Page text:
Each Monday, BND staff writer Brittney M. Helmrich will answer your questions about careers, leadership, office life and social media in her advice column, "Dear Brittney." Got a professional problem you just can't figure out? Send your conundrums to firstname.lastname@example.org with the subject line "Dear Brittney" to have your questions featured.
I oversee a staff of 10 employees. Over the years, we've become friendly, and I've become a sounding board for their personal problems. This has become quite overwhelming and is starting to affect productivity. How do I go about setting a boundary and redefining my position as their supervisor without hurting anyone's feelings?
- Bad at Boundaries
Dear Bad at Boundaries,
Establishing a friendly relationship with your staff is important, and your willingness to listen to your employees really says a lot of good things about you as a boss. It's obvious your employees appreciate that you're there for them, but it sounds like they're taking that appreciation a few steps too far, because it's interfering with their actual work. So, you're right. It's absolutely time to set limits — and that may not be as tricky as you might think.
Your employees seem to see you as both a boss and a friend, which may seem like an issue. But it will likely work in your favor if you approach the situation the right way. If your employees really do care about you on both a personal and professional level, they'll understand that the boundaries you set are in the best interests of everyone involved.
However, while you're figuring out how to take back your authority as their supervisor, be sure not to close yourself off from your staff completely. Even when you set boundaries, you'll still want your employees to feel like they can come to you in times of need — that's part of what makes a great boss. If you totally alienate your employees and they feel like no one wants to hear them, they could become uncomfortable and unhappy at work and ultimately leave your team for another position where they feel more included and appreciated.
One way to find balance between being a strict boss and being a lax friend is to set aside time each week for employees to check in with you about the things going on in their lives. Similar to a professor's office hours, you can set up a block of time that you keep free of meetings and let employees know that if they need to chat, they can simply knock on your door.
Another option? Have team lunches. If you can swing it, encourage your team to take their lunch breaks together and eat with them. Make lunchtime a time when work isn't the focus, and keep things open and friendly. This way, you can make time to pal around with your employees like usual or listen to their problems, but you're not cutting into your actual working hours. [See Related Story: Dear Brittney: My Co-Workers Are Excluding Me ]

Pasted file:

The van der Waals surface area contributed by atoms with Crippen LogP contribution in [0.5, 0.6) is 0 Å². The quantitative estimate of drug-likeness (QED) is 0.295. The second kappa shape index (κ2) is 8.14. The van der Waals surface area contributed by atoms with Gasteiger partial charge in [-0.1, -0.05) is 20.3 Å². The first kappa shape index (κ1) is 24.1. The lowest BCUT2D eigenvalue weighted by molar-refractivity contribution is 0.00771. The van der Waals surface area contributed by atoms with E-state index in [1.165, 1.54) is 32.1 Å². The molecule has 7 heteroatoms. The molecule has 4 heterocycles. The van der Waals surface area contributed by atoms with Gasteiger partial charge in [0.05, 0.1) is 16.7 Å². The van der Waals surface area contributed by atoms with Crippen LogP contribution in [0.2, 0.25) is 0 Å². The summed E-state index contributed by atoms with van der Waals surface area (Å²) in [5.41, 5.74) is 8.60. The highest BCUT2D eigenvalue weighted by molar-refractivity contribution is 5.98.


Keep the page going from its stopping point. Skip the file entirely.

Happy hours are another opportunity to maintain a friendly relationship with your staff. If a drink or two after hours is already part of your workweek routine, great — you can use that time to bond with your employees about things unrelated to work. If not, now may be a good time to start.
In any case, you just want to make sure your employees know that you're not setting boundaries for personal reasons, but for professional ones. You say you're overwhelmed, but not that you don't want to continue the friendly relationship you've built with your team over the years. You don't want to hurt their feelings, and it sounds like you do want to continue the relationship you've built — just with a reminder that you're still the boss, and with a whole lot more productivity going on in the workday. Setting aside time for your team — be it through lunches, happy hours or an "office hour" sort of setup — will emphasize the importance of keeping things professional but will allow you to continue being there on a personal level when the going gets tough.
When you've figured out the boundaries you want to set and you're ready to implement them, have a team meeting, and make sure you present it to your staff in the most sensitive way possible. Let them know that you care, and that your door is still open to them, but that productivity is down. Tell your team that you love that you're all so close-knit and friendly, and that you want to maintain that kind of relationship, but that everyone — yourself included — needs to step up their game and cut back on the personal conversations during office hours. I think it's really important to emphasize that you're including yourself, because it will show your staff that you're not frustrated at them but rather trying to work with them to solve the problem.
If you approach it with your employees' feelings in mind — which you're clearly already doing — everything should go smoothly. I doubt that your team will hate you for pointing out the issue or setting boundaries. Your employees probably don't even realize how overwhelming it can be, or how much it's cutting into their (and your) ability to get work done. Talking about this with your employees openly and honestly should be enough of a wake-up call to them to focus a little less on personal problems and a lot more on productivity, and you should all be able to find an appropriate balance.
It may not seem possible to successfully be both a good friend and a good boss, but I think, in this case, you can have your cake and eat it too. The fact that you submitted this question in the first place shows just how much you care about your job and your staff, and that can only lead to success.